Despite America’s current turn to the political right, there is still momentum in the US to reduce the number of inmates in prison—for financial as well as “fairness” reasons. That means a lot of inmates—mostly nonviolent offenders—will be soon confronting life outside cell bars and perimeter walls. They often falter making the adjustment from prison life to “freedom.” We can expect a good deal of recidivism in the future in the US..
We’re also entering a new era of Federalism where states will have more freedom to innovate and go their own way. With that in mind, it might be useful to listen to the post-prison problems a small-population state like Maine has. There’s a clarity that’s often lost in examining adjustment problems in large states like California and New York.
Here’s WABI TV’s take on the matter.
Prison life, post-prison ,and the Columbia Street Project.
“There are many programs to help inside the bars, but upon release the transition for many inmates is difficult.Troy Morton, Sheriff of Penobscot County says, “One of the most concerns for all involved is where does a person go and how will they be successful when they’re released? If we only put conditions on them and send them out the door without any direction, we’re setting them up for potential failure and they’ll only come back.”
Moody says, “Corrections has a responsibility to try to give somebody a step up while they’re in there, but when they come out they’re stepping out in the environment and it’s just like going from black to white. It’s a huge transition.”
Although Maine’s incarceration rate is the lowest in the country, recidivism rates remain fairly high.
The Columbia Street Project is a faith-based organization dedicated to helping inmates upon release. Timothy Rogers, a mentor for CSP says, “We’re really trying to help people with hands up, finding a pathway, utilizing people’s strengths and ability, not just giving things out.”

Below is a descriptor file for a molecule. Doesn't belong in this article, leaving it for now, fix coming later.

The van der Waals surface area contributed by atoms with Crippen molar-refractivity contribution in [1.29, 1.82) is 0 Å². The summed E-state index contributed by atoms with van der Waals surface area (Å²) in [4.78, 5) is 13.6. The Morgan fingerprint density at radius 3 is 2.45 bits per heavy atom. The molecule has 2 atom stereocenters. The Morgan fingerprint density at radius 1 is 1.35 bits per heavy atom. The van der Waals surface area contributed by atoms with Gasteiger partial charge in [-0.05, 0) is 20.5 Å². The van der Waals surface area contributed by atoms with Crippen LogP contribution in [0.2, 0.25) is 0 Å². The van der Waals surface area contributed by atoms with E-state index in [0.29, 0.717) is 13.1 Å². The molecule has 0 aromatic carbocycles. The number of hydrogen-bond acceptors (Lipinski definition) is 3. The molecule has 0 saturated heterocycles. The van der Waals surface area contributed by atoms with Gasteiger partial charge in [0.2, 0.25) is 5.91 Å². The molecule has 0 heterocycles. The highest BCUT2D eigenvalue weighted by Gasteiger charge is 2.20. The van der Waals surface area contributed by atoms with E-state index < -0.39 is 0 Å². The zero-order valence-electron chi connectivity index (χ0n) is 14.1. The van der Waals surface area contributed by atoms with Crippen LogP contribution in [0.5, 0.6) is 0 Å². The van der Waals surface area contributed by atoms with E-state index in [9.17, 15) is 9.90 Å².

Reverend Stan Moody is the President of CSP and has been working with prisoners since 2009.
But he says working with these individuals is challenging.
He says, “When they were in there it’s such a tight system, that I always joke that you only have to make two decisions a day. When you come out here you’ve got 200 decisions to make a day and nobody cares whether you make them right or not. Working with prisoners is a very interesting project. You do it one-on-one and my sense is that if you’re working with 10 people and one of them really comes to life, it’s a win.”
CSP is a young program created in 2014, located in downtown Bangor. They work with multiple agencies to help provide whatever services are necessary to assist transitioning inmates.
Rogers says, “We’re not here to duplicate services. We work with community care and community health and counseling services and a lot of other services where we have somebody that may need mental health services and help get people connected.”
Reverend Moody says the CSP is really about just being there for each individual. He says, “The biggest problem they face when they come out is, does anybody want to listen to me, does anybody want to know me? Is there anybody I can talk with that really understands? So, we work with them, we walk with them, when they get into trouble they call and we check in on them periodically and just knowing somebody is there to listen, that’s 90 percent of it.”
Law enforcement officials agree that programs like CSP are a major asset for the inmates as well as the state.
Morton says, “It’s important to reach out to this organization and others so that we make sure when someone’s being released from our facility, that they still have that same structure in their lives that will help make them successful.”
Randall Liberty, Former Sheriff of Kennebec County says, “As a community, as taxpayers, as people that just care about other people, it’s important for us to see that they get that treatment and they get the transition resources that they desire and need or they’ll come back.”
Reverend Moody says it will take the collaboration of corrections and the community to really make a difference. He says, “We’re not doing a good job of correcting people, no matter what we do. So, it has to be a liaison. It has to be involvement, collaboration with the community.”
Liberty says, “I think the future is bright for collaborative work in transitioning inmates out.”
The CSP is working with The United Farmers Veterans of Maine to create a plan for employment and housing for former inmates. They are currently holding technology-based classes to teach former prisoners skills that could be transferable to many different jobs.
While these programs are helpful, Reverend Moody says there is still much work to be done to really make a dent in recidivism and make for smoother transitions.”
What do you think?